I was from my very childhood in love with silence.
As long as I could manage I would just sit silently. Naturally my family used to think that I was going to be good for nothing – and they were right. I certainly proved good for nothing, but I don't repent it.
It came to such a point that sometimes I would be sitting and my mother would come to me and say something like, "There seems to be nobody in the whole house. I need somebody to go to the market to fetch some vegetables." I was sitting in front of her, and I would say, "If I see somebody I will tell...."
It was accepted that my presence meant nothing; whether I was there or not, it did not matter. Once or twice they tried and then they found that "it is better to leave him out, and not take any notice of him" – because in the morning they would send me to fetch vegetables, and in the evening I would come to ask, "I have forgotten for what you had sent me, and now the market is closed..." In villages the vegetable markets close by the evening, and the villagers go back to their villages.
My mother said, "It is not your fault, it is our fault. The whole day we have been waiting, but in the first place we should not have asked you. Where have you been?"
I said, "As I went out of the house, just close by there was a very beautiful bodhi tree" – the kind of tree under which Gautam Buddha became awakened. The tree got the name bodhi tree – or in English, bo tree – because of Gautam Buddha. One does not know what it used to be called before Gautam Buddha; it must have had some name, but after Buddha it became associated with his name.
There was a beautiful bodhi tree, and it was so tempting for me.
There used to be always such silence, such coolness underneath it, nobody to disturb me, that I could not pass it without sitting under it for some time. And those moments of peace, I think sometimes may have stretched the whole day.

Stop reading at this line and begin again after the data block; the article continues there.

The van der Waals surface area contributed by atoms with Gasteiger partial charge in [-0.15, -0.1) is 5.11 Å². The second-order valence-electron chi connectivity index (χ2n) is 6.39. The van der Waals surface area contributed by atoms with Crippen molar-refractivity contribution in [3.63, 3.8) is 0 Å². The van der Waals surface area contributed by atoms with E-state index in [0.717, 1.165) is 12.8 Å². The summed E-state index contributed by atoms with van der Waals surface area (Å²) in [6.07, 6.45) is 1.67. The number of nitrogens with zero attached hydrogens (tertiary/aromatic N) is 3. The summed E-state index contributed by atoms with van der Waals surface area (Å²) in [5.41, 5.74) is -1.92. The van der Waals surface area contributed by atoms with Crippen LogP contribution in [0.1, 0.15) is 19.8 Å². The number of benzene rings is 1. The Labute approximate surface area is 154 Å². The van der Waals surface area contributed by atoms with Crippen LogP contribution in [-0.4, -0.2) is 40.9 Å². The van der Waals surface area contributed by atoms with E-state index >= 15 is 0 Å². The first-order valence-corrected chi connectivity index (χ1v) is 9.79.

After just a few disappointments they thought, "It is better not to bother him." And I was immensely happy that they had accepted the fact that I am almost non–existent. It gave me tremendous freedom. Nobody expected anything from me. When nobody expects anything from you, you fall into a silence.... The world has accepted you; now there is no expectation from you.
When sometimes I was late coming home, they used to search for me in two places. One was the bodhi tree – and because they started searching for me under the bodhi tree, I started climbing the tree and sitting in the top of it. They would come and they would look around and say, "He does not seem to be here."
And I myself would nod; I said, "Yes, that's true. I'm not here."
But I was soon discovered, because somebody saw me climbing and told them, "He has been deceiving you. He is always here, most of the time sitting in the tree" – so I had to go a little further.
There used to be a Mohammedan cemetery....